Go Small: Buying a small car is one of the best way to reduce your car’s environmental impact. Today’s small cars are better than ever, unlike the tin boxes of yesteryear. Furthermore they are becoming very popular, prompting automakers to renew their focus on the small car market. Small cars biggest benefit is their excellent fuel efficiency. If a small car fits your lifestyle, and you don’t have a thirst for overwhelming power, it may be the right way to go green.

Hybrid or Diesel: This may be an obvious one, but it’s certainly not right or affordable for everyone. Hybrids have improved over the years and there are now many models to choose from.  Diesel, once considered dirty cars, use new technology to create a super clean and fuel efficient engine. While the U.S. still lags behind in available diesels, compared to Europe, the trend may be catching on. The main downside to these vehicles is the more expensive price tag.

Green Materials: Today automakers are using green and recycled materials for the cars cabin. These include recycled components and parts made from plants.  Those who prefer can opt for a non-leather interior in most lower- and mid-priced vehicles, and even in some luxury cars.

Tire-Pressure-checkShut Off Cylinder Technology: To improve fuel economy and reduce emissions, some automakers have created systems that deactivate half an engine’s cylinders during certain driving conditions. Chrysler introduced the second generation of its Multi-Displacement System (MDS) on the 2009 5.7-liter Hemi V8, which can improve fuel economy by up to 20 percent on models such as the Chrysler 300C and Dodge Challenger R/T.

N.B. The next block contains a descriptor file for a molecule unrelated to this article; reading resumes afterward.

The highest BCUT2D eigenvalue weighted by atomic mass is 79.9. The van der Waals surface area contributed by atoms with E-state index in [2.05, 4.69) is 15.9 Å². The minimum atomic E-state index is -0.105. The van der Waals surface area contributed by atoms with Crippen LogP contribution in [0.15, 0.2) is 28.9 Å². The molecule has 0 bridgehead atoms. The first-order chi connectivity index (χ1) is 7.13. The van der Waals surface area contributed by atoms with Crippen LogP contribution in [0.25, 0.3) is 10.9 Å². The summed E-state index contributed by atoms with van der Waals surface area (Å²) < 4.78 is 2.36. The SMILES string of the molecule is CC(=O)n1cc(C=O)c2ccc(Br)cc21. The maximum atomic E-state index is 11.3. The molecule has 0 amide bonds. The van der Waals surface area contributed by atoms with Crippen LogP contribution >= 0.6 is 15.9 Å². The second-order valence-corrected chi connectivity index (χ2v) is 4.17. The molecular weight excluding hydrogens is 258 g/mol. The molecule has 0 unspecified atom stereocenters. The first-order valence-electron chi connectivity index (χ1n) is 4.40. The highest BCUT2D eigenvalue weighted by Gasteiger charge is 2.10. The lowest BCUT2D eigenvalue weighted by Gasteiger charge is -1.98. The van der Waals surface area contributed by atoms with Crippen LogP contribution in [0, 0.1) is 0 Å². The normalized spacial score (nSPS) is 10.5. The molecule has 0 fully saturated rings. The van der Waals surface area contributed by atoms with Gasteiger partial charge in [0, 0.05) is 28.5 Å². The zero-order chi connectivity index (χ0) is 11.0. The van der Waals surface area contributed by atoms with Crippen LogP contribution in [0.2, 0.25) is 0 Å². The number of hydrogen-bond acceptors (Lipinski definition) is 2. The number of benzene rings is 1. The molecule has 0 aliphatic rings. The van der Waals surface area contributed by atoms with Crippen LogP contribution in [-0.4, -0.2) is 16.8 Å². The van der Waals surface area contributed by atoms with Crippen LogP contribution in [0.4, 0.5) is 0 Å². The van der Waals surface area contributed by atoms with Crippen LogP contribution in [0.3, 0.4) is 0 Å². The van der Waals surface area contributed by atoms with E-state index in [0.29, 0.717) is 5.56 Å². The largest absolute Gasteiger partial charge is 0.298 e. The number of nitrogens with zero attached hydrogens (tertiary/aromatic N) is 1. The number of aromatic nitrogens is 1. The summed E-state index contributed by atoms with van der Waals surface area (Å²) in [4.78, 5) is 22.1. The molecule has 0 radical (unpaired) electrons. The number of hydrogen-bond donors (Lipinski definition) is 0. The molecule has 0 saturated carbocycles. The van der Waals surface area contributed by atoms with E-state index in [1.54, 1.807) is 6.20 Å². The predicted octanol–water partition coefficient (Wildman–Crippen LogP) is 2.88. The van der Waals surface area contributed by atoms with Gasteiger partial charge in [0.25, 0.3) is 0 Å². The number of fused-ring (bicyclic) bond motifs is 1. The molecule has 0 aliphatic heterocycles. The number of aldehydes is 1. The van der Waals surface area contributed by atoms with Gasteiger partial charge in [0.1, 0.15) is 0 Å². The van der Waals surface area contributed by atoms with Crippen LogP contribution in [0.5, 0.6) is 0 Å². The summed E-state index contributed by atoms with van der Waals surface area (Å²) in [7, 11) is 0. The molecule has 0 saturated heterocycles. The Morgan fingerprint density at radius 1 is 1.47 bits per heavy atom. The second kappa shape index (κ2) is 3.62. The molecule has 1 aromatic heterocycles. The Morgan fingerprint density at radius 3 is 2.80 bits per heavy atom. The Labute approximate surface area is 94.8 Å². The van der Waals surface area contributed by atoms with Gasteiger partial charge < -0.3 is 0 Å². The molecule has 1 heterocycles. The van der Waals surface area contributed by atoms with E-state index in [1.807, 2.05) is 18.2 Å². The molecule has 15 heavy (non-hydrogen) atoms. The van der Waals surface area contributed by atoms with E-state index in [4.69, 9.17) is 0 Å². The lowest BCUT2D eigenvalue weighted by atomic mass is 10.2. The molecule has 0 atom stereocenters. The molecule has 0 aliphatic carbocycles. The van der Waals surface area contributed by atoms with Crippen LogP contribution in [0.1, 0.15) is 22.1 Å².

Consider Factories: Some automakers have made huge strides in greening up their manufacturing facilities — and you can reward them for their efforts. A quick visit to the automakers website will give you a quick overview of what they are doing to green their factories.

Tire Pressure: If your car’s tires are underinflated, it can result in increased tire wear as well as reduced fuel economy. Plus, they adversely affect handling, increase stopping distances and increase the chance of tire failure. If your vehicle does not have an included tire pressure monitor, make sure you check yours regularly.

Driving Habits: Lastly, think about how you drive. Could you change your route to make it shorter? Could you combine multiple trips into one? Is your destination close enough to walk or bike? There are many easy ways to drive more ‘green’, its just up to you to make these changes.

Posted by pfiorini on Mar 12 2010 in Environmental News

Green Road Driving System Brings Better Fuel Efficiency

green-roadCar crashes are the leading cause of death for young drivers. Already in use by thousands of drivers, the GreenRoad 360 service has been proven to decrease crashes by as much as 50%. While based on sophisticated technology, the service is incredibly simple: young drivers receive continuous feedback and coaching on safe driving habits both in their vehicles and online. Parents can finally have peace of mind when their teens are out on the roads. Insurance companies are so impressed with the results they are offering discounts of up to 25% to young drivers who sign up.

Green Road’s technology combines GPS, an accelerometer and map data to provide feedback to a driver on how efficiently and safely they are driving using a dashboard device that lights up red if they are braking or cornering too sharply. The device also records a log of driving maneuvers throughout the day, allowing fleet managers to assess how individuals are driving. The firm says a typical fleet operator sees up to a 50 per cent reduction in crash costs and up to a 10 per cent cut in fuel consumption within the first year.

The dashboard component is directly connected to a password-protected web interface, where drivers and their managers can access real-time reports on driving performance, recommendations for improving safety measures or fuel efficiency, and tools to calculate risk on a vehicle or fleet-wide level. Currently, GreenRoad has 80 fleet customers, some with as many as 20,000 active vehicles. Each of these clients pays $1,000 per car equipped with the GreenRoad system.

Posted by pfiorini on Feb 23 2010 in Environmental News

Chrysler’s Global Electric Motorcars